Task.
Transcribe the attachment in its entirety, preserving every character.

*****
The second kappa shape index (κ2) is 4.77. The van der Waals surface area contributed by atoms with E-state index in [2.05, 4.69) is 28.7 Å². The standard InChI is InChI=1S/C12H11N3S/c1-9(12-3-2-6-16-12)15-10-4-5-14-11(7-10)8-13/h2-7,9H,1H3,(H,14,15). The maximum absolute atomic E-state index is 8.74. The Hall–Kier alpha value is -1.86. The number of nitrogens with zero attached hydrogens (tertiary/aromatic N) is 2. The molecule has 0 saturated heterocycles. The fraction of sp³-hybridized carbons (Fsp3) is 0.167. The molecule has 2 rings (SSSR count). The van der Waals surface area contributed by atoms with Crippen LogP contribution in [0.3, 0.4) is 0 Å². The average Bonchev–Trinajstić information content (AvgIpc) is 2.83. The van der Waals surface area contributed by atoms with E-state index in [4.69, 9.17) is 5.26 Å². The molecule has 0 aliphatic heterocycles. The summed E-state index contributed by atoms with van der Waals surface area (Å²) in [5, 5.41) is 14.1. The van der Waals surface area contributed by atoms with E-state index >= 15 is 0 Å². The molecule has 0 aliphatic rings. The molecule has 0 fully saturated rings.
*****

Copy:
The second kappa shape index (κ2) is 4.77. The van der Waals surface area contributed by atoms with E-state index in [2.05, 4.69) is 28.7 Å². The standard InChI is InChI=1S/C12H11N3S/c1-9(12-3-2-6-16-12)15-10-4-5-14-11(7-10)8-13/h2-7,9H,1H3,(H,14,15). The maximum absolute atomic E-state index is 8.74. The Hall–Kier alpha value is -1.86. The number of nitrogens with zero attached hydrogens (tertiary/aromatic N) is 2. The molecule has 0 saturated heterocycles. The fraction of sp³-hybridized carbons (Fsp3) is 0.167. The molecule has 2 rings (SSSR count). The van der Waals surface area contributed by atoms with Crippen LogP contribution in [0.3, 0.4) is 0 Å². The average Bonchev–Trinajstić information content (AvgIpc) is 2.83. The van der Waals surface area contributed by atoms with E-state index in [4.69, 9.17) is 5.26 Å². The molecule has 0 aliphatic heterocycles. The summed E-state index contributed by atoms with van der Waals surface area (Å²) in [5, 5.41) is 14.1. The van der Waals surface area contributed by atoms with E-state index >= 15 is 0 Å². The molecule has 0 aliphatic rings. The molecule has 0 fully saturated rings.